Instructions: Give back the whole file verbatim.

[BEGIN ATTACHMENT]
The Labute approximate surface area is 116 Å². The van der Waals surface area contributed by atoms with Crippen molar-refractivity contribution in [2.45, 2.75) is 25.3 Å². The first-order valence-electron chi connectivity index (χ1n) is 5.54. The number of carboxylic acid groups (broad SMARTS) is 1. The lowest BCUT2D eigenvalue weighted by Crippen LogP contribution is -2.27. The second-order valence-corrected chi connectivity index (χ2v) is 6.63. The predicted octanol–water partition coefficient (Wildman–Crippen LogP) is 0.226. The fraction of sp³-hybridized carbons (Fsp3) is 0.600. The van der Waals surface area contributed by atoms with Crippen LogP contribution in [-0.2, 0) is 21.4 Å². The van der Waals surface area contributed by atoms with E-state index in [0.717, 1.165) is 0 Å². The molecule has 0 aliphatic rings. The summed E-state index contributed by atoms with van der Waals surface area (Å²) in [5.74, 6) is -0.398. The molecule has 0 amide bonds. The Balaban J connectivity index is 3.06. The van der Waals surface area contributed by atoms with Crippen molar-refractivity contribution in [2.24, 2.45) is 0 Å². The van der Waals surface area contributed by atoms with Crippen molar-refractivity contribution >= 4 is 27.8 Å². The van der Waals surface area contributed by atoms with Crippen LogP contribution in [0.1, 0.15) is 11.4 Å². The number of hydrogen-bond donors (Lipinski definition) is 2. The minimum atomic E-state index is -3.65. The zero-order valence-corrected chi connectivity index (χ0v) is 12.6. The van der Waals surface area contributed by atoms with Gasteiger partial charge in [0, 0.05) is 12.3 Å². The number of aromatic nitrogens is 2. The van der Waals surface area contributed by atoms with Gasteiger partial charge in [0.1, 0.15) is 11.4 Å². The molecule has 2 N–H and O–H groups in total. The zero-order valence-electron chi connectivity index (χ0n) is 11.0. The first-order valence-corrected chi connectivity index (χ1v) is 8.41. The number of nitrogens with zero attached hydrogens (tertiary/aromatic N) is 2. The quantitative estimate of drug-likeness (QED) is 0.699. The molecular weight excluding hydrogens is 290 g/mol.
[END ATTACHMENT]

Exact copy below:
The Labute approximate surface area is 116 Å². The van der Waals surface area contributed by atoms with Crippen molar-refractivity contribution in [2.45, 2.75) is 25.3 Å². The first-order valence-electron chi connectivity index (χ1n) is 5.54. The number of carboxylic acid groups (broad SMARTS) is 1. The lowest BCUT2D eigenvalue weighted by Crippen LogP contribution is -2.27. The second-order valence-corrected chi connectivity index (χ2v) is 6.63. The predicted octanol–water partition coefficient (Wildman–Crippen LogP) is 0.226. The fraction of sp³-hybridized carbons (Fsp3) is 0.600. The van der Waals surface area contributed by atoms with Crippen LogP contribution in [-0.2, 0) is 21.4 Å². The van der Waals surface area contributed by atoms with E-state index in [0.717, 1.165) is 0 Å². The molecule has 0 aliphatic rings. The summed E-state index contributed by atoms with van der Waals surface area (Å²) in [5.74, 6) is -0.398. The molecule has 0 amide bonds. The Balaban J connectivity index is 3.06. The van der Waals surface area contributed by atoms with Crippen molar-refractivity contribution in [2.24, 2.45) is 0 Å². The van der Waals surface area contributed by atoms with Crippen molar-refractivity contribution >= 4 is 27.8 Å². The van der Waals surface area contributed by atoms with Crippen LogP contribution in [0.1, 0.15) is 11.4 Å². The number of hydrogen-bond donors (Lipinski definition) is 2. The minimum atomic E-state index is -3.65. The zero-order valence-corrected chi connectivity index (χ0v) is 12.6. The van der Waals surface area contributed by atoms with Gasteiger partial charge in [0, 0.05) is 12.3 Å². The number of aromatic nitrogens is 2. The van der Waals surface area contributed by atoms with Gasteiger partial charge in [0.1, 0.15) is 11.4 Å². The molecule has 2 N–H and O–H groups in total. The zero-order valence-electron chi connectivity index (χ0n) is 11.0. The first-order valence-corrected chi connectivity index (χ1v) is 8.41. The number of nitrogens with zero attached hydrogens (tertiary/aromatic N) is 2. The quantitative estimate of drug-likeness (QED) is 0.699. The molecular weight excluding hydrogens is 290 g/mol.